The Measure of Mercy: Islamic Justice, Sovereign Power, and Human Rights in Iran
Cultural Anthropology Nov. 2006, Vol. 21, No. 4: 570-602.
Empty Citizenship: Protesting Politics in the Era of Globalization
Cultural Anthropology Nov. 2005, Vol. 20, No. 4: 506-533.
“Dangerous Instrumentality”: The Bystander as Subject in Automobility
Sarah S. Lochlann Jain
Cultural Anthropology Feb. 2004, Vol. 19, No. 1: 61-94.
Subsumption or Consumption? The Phantom of Consumer Revolution in "Globalizing" China
Cultural Anthropology Nov. 2003, Vol. 18, No. 4: 469-492.
Phantasms in a "Starry" Place: Space and Identification in a Central New Delhi Market
Cultural Anthropology Nov. 2003, Vol. 18, No. 4: 551-584.
Violence and the Rhetoric of Images
Cultural Anthropology Aug. 2003, Vol. 18, No. 3: 398-428.
Supplemental Material and Discussion
Authorizing a Disability Agency in Post-Mao China: Deng Pufang's Story as Biomythography
Cultural Anthropology Feb. 2003, Vol. 18, No. 1: 99-131.
Of Mimicry and Membership: Africans and the "New World Society"
James G. Ferguson
Cultural Anthropology Nov. 2002, Vol. 17, No. 4: 551-569.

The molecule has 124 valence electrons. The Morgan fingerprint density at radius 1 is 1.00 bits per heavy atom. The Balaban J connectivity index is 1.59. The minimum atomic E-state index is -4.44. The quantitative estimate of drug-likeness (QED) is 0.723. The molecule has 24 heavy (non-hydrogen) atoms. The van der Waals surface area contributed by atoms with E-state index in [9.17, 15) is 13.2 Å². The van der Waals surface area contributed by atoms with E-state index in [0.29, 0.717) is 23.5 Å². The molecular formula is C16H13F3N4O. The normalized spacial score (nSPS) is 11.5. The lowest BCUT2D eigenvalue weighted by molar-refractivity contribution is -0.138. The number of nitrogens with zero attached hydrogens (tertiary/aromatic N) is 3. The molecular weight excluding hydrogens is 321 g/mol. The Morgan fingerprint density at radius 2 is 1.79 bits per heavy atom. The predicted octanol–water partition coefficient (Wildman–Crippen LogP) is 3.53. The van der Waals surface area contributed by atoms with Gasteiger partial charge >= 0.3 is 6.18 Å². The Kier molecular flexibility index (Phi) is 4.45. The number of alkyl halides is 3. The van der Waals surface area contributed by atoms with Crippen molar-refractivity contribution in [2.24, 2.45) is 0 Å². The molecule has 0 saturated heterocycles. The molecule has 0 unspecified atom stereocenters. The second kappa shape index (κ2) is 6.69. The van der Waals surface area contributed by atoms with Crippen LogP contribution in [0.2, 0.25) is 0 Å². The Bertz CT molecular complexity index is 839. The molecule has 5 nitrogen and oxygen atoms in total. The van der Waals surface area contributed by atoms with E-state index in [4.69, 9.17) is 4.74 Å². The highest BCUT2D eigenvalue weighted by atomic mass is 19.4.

Thug Realism: Inhabiting Fantasy in Urban Tanzania
Cultural Anthropology Feb. 2002, Vol. 17, No. 1: 93-124.
Cyborg Violence: Bursting Borders and Bodies with Queer Machines
Cultural Anthropology May 2001, Vol. 16, No. 2: 237-265.
Geographies of Gender and Politics: The Place of Difference in Polynesian Nationalism
Deborah A. Elliston
Cultural Anthropology May 2000, Vol. 15, No. 2: 171-216.
Politics without a Head: Is the "Love Parade" a New Form of Political Identification?
John Borneman , Stefan Senders
Cultural Anthropology May 2000, Vol. 15, No. 2: 294-317.
Identity Dub: The Paradoxes of an Indian American Youth Subculture (New York Mix)
Cultural Anthropology Feb. 1999, Vol. 14, No. 1: 29-60.
Tombois in West Sumatra: Constructing Masculinity and Erotic Desire
Cultural Anthropology Nov. 1998, Vol. 13, No. 4: 491-521.
Black Liverpool, Black America, and the Gendering of Diasporic Space
Jacqueline Nassy Brown
Cultural Anthropology Aug. 1998, Vol. 13, No. 3: 291-325.
Generation X: Anthropology in a Media-Saturated World
Sherry B. Ortner
Cultural Anthropology Aug. 1998, Vol. 13, No. 3: 414-440.
The Writing on the Walls: The Graffiti of the Intifada
Cultural Anthropology May 1996, Vol. 11, No. 2: 139-159.
Supplemental material and Discussion
Animated Indians: Critique and Contradiction in Commodified Children's Culture
Pauline Turner Strong
Cultural Anthropology Aug. 1996, Vol. 11, No. 3: 405-424.
Detectors Replace the Panopticon?
Cultural Anthropology May 1995, Vol. 10, No. 2: 171-195.
Maasai on the Lawn: Tourist Realism in East Africa
Edward M. Bruner , , Barbara Kirshenblatt-Gimblett
Cultural Anthropology Nov. 1994, Vol. 9, No. 4: 435-470.
Designing Women: Corporate Discipline and Barbados's Off-Shore Pink-Collar Sector
Cultural Anthropology May 1993, Vol. 8, No. 2: 169-186.
Secrets of Success in Postmodern Society
Elizabeth G. Traube
Cultural Anthropology Aug. 1989, Vol. 4, No. 3: 273-300.